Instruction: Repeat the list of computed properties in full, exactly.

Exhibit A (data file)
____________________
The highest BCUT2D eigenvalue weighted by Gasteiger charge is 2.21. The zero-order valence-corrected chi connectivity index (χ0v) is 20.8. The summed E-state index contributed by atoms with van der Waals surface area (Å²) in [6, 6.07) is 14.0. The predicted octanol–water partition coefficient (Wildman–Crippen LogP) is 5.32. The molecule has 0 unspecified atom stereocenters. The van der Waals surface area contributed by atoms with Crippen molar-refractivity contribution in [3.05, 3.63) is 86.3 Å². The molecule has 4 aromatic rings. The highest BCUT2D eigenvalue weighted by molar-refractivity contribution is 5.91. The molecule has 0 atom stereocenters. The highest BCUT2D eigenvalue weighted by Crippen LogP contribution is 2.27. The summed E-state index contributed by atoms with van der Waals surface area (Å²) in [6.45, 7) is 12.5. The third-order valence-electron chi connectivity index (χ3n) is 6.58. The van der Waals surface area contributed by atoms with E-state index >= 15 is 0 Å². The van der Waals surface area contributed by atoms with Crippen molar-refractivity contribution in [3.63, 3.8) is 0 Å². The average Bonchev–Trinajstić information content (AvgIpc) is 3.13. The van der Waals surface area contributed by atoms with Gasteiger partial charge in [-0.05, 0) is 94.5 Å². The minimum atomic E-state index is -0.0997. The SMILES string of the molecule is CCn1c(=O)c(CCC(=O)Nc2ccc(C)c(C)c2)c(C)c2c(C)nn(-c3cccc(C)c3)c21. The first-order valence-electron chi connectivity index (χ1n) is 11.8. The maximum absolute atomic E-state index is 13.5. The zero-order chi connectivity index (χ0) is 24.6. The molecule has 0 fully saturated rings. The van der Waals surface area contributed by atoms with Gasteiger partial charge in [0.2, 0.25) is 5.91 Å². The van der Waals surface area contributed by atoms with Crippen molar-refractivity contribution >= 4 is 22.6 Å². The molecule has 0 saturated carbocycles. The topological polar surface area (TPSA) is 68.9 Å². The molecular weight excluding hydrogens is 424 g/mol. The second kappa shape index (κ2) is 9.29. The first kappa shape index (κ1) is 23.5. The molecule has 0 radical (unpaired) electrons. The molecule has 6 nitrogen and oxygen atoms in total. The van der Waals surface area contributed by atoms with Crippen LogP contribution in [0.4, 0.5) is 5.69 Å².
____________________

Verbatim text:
The highest BCUT2D eigenvalue weighted by Gasteiger charge is 2.21. The zero-order valence-corrected chi connectivity index (χ0v) is 20.8. The summed E-state index contributed by atoms with van der Waals surface area (Å²) in [6, 6.07) is 14.0. The predicted octanol–water partition coefficient (Wildman–Crippen LogP) is 5.32. The molecule has 0 unspecified atom stereocenters. The van der Waals surface area contributed by atoms with Crippen molar-refractivity contribution in [3.05, 3.63) is 86.3 Å². The molecule has 4 aromatic rings. The highest BCUT2D eigenvalue weighted by molar-refractivity contribution is 5.91. The molecule has 0 atom stereocenters. The highest BCUT2D eigenvalue weighted by Crippen LogP contribution is 2.27. The summed E-state index contributed by atoms with van der Waals surface area (Å²) in [6.45, 7) is 12.5. The third-order valence-electron chi connectivity index (χ3n) is 6.58. The van der Waals surface area contributed by atoms with E-state index >= 15 is 0 Å². The van der Waals surface area contributed by atoms with Crippen molar-refractivity contribution in [3.63, 3.8) is 0 Å². The average Bonchev–Trinajstić information content (AvgIpc) is 3.13. The van der Waals surface area contributed by atoms with Gasteiger partial charge in [-0.05, 0) is 94.5 Å². The minimum atomic E-state index is -0.0997. The SMILES string of the molecule is CCn1c(=O)c(CCC(=O)Nc2ccc(C)c(C)c2)c(C)c2c(C)nn(-c3cccc(C)c3)c21. The first-order valence-electron chi connectivity index (χ1n) is 11.8. The maximum absolute atomic E-state index is 13.5. The zero-order chi connectivity index (χ0) is 24.6. The molecule has 0 fully saturated rings. The van der Waals surface area contributed by atoms with Gasteiger partial charge in [0.2, 0.25) is 5.91 Å². The van der Waals surface area contributed by atoms with Crippen molar-refractivity contribution >= 4 is 22.6 Å². The molecule has 0 saturated carbocycles. The topological polar surface area (TPSA) is 68.9 Å². The molecular weight excluding hydrogens is 424 g/mol. The second kappa shape index (κ2) is 9.29. The first kappa shape index (κ1) is 23.5. The molecule has 0 radical (unpaired) electrons. The molecule has 6 nitrogen and oxygen atoms in total. The van der Waals surface area contributed by atoms with Crippen LogP contribution in [0.4, 0.5) is 5.69 Å².